Verdi’s Simon Boccanegra is an emotionally potent exploration of hatred, love, political treachery, tragedy and remorse, with music that captures perfectly the opera’s mixture of high drama, tenderness and melancholy reflectiveness. Genoa’s Doge Simon Boccanegra strives to unite the warring factions in his city. A reunion with his long-lost daughter promises happiness for the lonely Boccanegra – but he soon has to deal with treachery, plots against his life and a full-scale rebellion. Elijah Moshinsky’s stunning production beautifully captures the atmosphere of Renaissance Genoa and Verdi’s musical meditations on mortality.

Elijah Moshinsky’s impressive staging of Verdi’s most subtle opera, Simon Boccanegra, is inspired by Italian Renaissance art and was first seen in November 1991. Set designs by Michael Yeargan, costume designs by Peter J. Hall and lighting design by John Harrison give visual life to this 14th-century drama.

Verdi’s Simon Boccanegra was first performed in Venice in 1857, but it was his revised 1881 version, first performed at La Scala, Milan, with revisions to the libretto by Arrigo Boito, which became the most successful version of this opera. The opera is based on a play by the Spanish writer Ántonio García Gutiérrez (whose work also inspired Verdi’s Il trovatore), in which intense familial relationships play out against a background of political tension: a favourite scenario for Verdi. Boito and Verdi’s revised version includes a totally rewritten final scene for Act I, set in the Council Chamber. Moshinsky’s production uses the 1881 version of the opera and returns this Season for its seventh revival.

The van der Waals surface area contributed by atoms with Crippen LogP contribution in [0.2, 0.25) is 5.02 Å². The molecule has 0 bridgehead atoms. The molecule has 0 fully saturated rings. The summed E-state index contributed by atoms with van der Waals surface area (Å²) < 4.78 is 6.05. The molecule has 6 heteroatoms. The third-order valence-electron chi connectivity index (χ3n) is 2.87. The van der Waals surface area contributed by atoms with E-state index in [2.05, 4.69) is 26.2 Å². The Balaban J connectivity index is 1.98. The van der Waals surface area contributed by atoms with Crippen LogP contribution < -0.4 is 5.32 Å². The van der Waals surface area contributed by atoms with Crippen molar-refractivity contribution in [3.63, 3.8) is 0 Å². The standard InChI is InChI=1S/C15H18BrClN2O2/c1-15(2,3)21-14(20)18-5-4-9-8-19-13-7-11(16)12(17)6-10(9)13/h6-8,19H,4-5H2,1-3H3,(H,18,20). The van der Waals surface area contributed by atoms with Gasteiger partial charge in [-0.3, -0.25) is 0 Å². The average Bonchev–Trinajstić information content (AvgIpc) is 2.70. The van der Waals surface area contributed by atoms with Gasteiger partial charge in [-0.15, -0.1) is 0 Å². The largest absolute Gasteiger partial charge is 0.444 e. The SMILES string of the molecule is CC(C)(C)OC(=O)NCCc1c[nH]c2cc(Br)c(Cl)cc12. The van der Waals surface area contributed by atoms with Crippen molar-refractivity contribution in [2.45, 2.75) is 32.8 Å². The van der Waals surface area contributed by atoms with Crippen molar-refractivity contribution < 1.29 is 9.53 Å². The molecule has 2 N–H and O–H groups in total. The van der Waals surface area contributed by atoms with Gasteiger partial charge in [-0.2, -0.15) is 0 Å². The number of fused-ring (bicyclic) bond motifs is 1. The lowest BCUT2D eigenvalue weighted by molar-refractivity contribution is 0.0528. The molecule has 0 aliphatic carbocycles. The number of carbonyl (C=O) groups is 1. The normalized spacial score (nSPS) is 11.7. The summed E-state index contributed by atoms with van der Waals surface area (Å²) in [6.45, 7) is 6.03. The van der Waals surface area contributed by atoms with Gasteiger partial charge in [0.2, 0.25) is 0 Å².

As the opera opens, Genoa’s plebeians and patricians (aristocrats) are in fierce conflict. The plebeian corsair Simon Boccanegra is persuaded to stand as a candidate in the elections for a Doge. Boccanegra has had a daughter with Maria Fiesco, daughter of the aristocrat Jacopo Fiesco. The girl has disappeared, and, as the crowd proclaim him Doge, Boccanegra learns from Fiesco that Maria has died. Twenty-five years later, Boccanegra meets an orphaned woman called Amelia Grimaldi and discovers she is his long-lost daughter. Father and daughter are overjoyed to find each other, but their happiness is short-lived, as Genoese aristocrats including Amelia’s lover Gabriele Adorno are planning a rebellion and Boccanegra’s own adviser Paolo has turned against him.

Family relationships fascinated Verdi in his operas, and he wrote wonderful father-daughter duets. The Act I scene 1 duet between Simon Boccanegra and Amelia is one of the most moving celebrations of the father-daughter relationship, an exquisite episode of tenderness in an opera full of political and personal turmoil. Among the opera’s other highlights are Fiesco’s lament for his dead daughter in the Prologue, the great choruses in Act I’s Council Chamber scene, and Boccanegra’s death scene in Act III.

Hungarian conductor Henrik Nánási returns to The Royal Opera, following his critically acclaimed performances of Salome in the 2017–18 Season. He has also conducted Il barbiere di Siviglia and Turandot for The Royal Opera. He is the former Music Director of Komische Oper Berlin. Recent performance include Elektra (San Francisco), La bohème and Die Zauberflote (Rome) and Otello (Frankfurt). Plans include Duke Bluebeard’s Castle and Iolanta (Metropolitan Opera, New York) and Die Zauberflote (Paris Opéra).